To make an A in this course you must have a TEST AVERAGE OF 24 AND write a research paper.
Rationale: This term paper provides an opportunity for the student to examine, in depth, one specific event, topic, or person in American History from 1492 - 1877. It will enable you to research an area of interest to you, define a specific subarea of particular interest for further research, and then present the results in a well-written term paper.
1. You must select the topic in consultation with me before the date specified in the syllabus. Recognize that this is a collaborative process that will usually take several emails/conversations to ensure that you have a topic that is narrow enough so that you can have something valuable to say, but is also a topic that has readily available sources for you to consult. In the past, students have proposed topics that research a historical question that is related to their major field of study. While it is not a requirement, the idea is to involve you in an area of interest that will also benefit you in your chosen career path and, at the same time, have sources of information readily available to you. Remember, you will be making an argument rather than just recounting a narrative of events. When thinking about your topic you will want to think of what VERY SPECIFIC question you intend to answer in your paper. You must have WRITTEN APPROVAL for your topic or your paper will not be accepted. This project should help to develop your knowledge of historical resources and give you experience in critically examining a large amount of written material while crafting a well-written term paper. You may wish to consult other links on my webpage and the ACC History Department's webpage for additional help in choosing a topic, finding sources and writing the paper. Other useful sites to help you in selecting a topic and writing your paper include the ACC Library's Research Guides, ACC History Databases, ACC Research Guides, and Reading, Writing and Researching History.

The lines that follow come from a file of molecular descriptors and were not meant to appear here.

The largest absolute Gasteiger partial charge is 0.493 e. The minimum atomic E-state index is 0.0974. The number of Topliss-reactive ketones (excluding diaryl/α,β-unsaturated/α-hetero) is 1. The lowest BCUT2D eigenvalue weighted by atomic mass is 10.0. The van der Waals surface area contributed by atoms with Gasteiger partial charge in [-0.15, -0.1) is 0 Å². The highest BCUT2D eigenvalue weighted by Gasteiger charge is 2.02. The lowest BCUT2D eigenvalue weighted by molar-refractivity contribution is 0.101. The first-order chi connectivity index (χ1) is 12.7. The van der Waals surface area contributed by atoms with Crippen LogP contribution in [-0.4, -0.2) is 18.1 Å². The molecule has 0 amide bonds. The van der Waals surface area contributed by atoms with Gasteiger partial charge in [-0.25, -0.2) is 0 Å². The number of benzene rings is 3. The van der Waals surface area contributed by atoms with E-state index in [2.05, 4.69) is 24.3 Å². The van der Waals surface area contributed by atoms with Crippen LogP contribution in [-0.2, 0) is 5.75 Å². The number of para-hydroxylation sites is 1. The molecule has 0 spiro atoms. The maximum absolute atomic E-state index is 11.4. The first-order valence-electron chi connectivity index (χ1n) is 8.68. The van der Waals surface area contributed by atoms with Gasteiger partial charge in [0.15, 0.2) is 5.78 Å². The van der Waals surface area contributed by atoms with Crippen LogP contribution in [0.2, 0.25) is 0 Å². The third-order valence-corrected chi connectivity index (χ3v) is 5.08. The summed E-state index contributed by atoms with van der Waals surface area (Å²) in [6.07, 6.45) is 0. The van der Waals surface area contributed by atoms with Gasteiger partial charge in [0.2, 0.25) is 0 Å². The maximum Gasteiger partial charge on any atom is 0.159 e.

2. The BODY of the paper (not including footnotes and bibliography) must be at least 2000 words and no more than 2500 words long. This translates into about eight double-spaced typewritten pages. Exceptions to these limits must be approved by the instructor before the paper is submitted.